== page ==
I always welcome questions. It makes my conditions less invisible; enables me to challenge assumptions and maybe actually make friends with people who would otherwise be wary. It’s very easy to make this an us and them thing. In some circumstances that can be useful but just as often we’re cutting off our noses to spite our face. So yes, if that involved giving some of my medical history then bring it on. Not everyone will welcome that and sometimes I will be fatigued by the repetition but by and large bring it on. 

    Ultimately people ask questions for many reasons but by and large it starts with the fact that they don’t know. They will never know unless we talk. The more we talk the it’s there is to ask. Even if the questions keep coming they will at least be better informed. 
    I’d hope if I was in school I wouldn’t ask my teacher something personal about their health, also a teacher student scenario questions are obviously meant to be asked...I do see the point you’re making though. I think it’s more that when we form friendships we each share personal information about ourselves and that’s how we grow closer. Unfortunately though often when I’m approached by a stranger and they ask what I’ve done and I then reveal what I would class as quite personal information they then say oh sorry and go about their day.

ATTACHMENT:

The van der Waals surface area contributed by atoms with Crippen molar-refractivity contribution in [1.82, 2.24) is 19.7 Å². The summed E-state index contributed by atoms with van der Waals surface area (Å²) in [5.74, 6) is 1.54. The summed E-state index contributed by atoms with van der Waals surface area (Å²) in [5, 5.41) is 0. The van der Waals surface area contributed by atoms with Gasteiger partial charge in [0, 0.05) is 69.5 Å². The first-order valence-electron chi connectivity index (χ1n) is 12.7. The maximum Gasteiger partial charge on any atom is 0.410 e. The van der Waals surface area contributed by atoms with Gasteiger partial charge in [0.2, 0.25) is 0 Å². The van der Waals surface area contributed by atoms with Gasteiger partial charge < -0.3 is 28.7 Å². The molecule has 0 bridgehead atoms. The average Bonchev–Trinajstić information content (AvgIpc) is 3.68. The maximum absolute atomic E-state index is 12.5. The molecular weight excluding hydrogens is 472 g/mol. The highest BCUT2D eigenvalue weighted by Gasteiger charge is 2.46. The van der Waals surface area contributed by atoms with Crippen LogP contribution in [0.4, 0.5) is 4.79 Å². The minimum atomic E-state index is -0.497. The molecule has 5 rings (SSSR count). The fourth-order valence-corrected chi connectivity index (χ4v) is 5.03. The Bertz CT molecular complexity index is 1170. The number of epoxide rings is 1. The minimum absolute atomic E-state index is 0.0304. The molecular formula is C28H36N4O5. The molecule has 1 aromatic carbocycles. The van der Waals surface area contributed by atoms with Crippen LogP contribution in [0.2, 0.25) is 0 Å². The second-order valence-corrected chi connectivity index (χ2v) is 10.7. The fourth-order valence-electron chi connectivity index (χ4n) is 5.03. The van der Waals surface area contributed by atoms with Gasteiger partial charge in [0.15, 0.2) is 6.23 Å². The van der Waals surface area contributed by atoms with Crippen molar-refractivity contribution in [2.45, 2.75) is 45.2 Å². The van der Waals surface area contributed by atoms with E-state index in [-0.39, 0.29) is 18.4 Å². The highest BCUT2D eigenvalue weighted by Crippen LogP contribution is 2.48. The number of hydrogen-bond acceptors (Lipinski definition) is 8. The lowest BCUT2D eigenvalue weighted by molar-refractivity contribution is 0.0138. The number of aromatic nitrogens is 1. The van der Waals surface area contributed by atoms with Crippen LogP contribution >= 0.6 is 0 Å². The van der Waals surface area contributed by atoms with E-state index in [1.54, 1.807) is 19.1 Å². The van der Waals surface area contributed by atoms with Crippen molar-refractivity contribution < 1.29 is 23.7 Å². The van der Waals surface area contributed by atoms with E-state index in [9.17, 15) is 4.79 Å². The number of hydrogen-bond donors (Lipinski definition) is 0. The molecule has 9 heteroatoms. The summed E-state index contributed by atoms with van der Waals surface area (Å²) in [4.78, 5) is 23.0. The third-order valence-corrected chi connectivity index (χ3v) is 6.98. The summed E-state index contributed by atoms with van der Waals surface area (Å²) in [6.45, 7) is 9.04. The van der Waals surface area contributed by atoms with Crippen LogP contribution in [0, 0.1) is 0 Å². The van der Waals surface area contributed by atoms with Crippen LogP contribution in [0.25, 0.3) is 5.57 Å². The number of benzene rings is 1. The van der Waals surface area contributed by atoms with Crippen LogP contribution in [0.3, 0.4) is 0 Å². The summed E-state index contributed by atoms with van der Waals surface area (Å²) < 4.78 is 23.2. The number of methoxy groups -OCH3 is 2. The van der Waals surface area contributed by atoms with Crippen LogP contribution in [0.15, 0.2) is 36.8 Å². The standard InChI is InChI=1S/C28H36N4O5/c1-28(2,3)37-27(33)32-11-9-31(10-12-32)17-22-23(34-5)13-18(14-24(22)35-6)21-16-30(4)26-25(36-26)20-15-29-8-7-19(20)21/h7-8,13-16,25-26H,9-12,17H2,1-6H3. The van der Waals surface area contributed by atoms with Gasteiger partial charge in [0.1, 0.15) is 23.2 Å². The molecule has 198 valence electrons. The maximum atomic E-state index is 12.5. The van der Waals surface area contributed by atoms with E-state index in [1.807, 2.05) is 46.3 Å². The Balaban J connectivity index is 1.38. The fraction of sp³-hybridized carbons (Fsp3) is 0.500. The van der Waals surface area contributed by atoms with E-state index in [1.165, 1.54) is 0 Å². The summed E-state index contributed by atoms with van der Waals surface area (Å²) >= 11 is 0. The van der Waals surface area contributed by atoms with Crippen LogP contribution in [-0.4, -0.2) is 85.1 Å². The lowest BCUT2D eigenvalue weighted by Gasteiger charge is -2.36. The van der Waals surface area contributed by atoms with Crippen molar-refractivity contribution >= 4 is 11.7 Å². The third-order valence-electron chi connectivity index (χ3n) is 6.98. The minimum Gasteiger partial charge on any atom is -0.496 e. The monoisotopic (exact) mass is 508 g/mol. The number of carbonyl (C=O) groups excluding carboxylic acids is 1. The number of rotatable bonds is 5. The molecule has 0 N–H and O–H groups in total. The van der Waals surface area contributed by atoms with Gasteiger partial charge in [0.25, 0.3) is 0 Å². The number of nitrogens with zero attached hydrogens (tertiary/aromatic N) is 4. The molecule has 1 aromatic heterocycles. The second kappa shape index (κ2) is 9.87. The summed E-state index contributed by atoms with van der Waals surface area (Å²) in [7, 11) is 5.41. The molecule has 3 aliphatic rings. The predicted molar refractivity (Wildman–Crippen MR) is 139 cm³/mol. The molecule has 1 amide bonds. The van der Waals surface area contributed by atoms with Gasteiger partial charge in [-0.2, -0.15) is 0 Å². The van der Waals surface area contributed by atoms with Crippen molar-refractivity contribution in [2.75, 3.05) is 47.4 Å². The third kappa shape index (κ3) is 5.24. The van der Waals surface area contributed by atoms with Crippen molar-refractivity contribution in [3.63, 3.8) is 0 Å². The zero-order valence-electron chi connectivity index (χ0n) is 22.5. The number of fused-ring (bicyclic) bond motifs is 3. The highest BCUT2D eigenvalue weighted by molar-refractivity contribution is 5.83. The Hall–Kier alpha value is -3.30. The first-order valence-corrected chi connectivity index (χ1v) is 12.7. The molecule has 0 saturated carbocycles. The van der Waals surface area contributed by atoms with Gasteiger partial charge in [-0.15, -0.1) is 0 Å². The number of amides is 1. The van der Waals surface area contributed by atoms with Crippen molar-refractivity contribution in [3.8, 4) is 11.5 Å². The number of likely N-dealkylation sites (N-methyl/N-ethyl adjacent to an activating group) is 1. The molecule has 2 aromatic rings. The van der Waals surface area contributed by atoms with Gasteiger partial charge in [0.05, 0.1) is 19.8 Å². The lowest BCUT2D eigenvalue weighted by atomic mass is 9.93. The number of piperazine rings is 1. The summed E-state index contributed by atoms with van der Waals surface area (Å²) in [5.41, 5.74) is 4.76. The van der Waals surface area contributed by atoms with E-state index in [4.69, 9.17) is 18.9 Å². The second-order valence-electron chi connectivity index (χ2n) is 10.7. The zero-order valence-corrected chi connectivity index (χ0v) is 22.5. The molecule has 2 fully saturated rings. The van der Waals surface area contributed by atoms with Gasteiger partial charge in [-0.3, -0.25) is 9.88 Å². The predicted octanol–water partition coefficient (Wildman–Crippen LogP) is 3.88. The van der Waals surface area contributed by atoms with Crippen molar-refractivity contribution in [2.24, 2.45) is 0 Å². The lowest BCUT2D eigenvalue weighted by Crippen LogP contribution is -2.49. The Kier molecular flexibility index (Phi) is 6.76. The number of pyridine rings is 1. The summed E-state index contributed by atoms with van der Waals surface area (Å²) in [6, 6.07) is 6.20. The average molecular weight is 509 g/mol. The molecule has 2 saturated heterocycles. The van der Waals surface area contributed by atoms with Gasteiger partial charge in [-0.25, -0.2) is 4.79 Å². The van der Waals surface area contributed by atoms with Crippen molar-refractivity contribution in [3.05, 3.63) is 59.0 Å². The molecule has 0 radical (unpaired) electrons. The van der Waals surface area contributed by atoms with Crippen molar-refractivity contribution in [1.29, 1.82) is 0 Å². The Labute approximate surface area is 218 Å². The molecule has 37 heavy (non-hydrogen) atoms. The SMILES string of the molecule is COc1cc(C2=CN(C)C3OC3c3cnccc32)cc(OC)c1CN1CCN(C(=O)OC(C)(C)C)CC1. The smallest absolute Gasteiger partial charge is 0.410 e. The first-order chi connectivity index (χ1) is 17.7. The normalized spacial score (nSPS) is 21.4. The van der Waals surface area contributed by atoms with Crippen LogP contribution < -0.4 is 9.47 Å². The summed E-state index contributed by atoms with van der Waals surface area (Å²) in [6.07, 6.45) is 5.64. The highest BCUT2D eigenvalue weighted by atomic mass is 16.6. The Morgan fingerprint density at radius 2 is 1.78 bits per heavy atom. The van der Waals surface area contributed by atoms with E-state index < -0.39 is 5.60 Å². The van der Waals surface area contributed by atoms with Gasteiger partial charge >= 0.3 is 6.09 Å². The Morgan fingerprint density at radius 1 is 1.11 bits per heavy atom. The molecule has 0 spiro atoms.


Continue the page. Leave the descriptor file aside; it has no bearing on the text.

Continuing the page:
I know this isn’t the case all the time, sometimes maybe that will lead to them sharing something about themselves but that’s never happened to me yet! 

    I talk a lot lot about my SB on social media and am more than happy to share and educate its more the strangers that ask that I find awkward. 

    I posted here to see if anyone felt similar knowing this is my experience and not everyone would share it. 

    Thank you for sharing your view point 
  • NinaBDarcyNinaBDarcy Posts: 8Member Connected
    Hart86 said:
    I’ve found this a really interesting read and it has highlighted my own ignorance. I admit I’m guilty of asking people “what have you done?” or “what happened?”. 😟 I think in part it’s because unless a disability is visible I’ve (wrongly!!) seen crutches and assumed injury rather than disability - which as someone suffering invisible disabilities I realise is ridiculous. I know it’s not the same but I was on crutches last year following an injury and lost count of how many times I was asked these questions, I think people used it almost as an icebreaker! 😞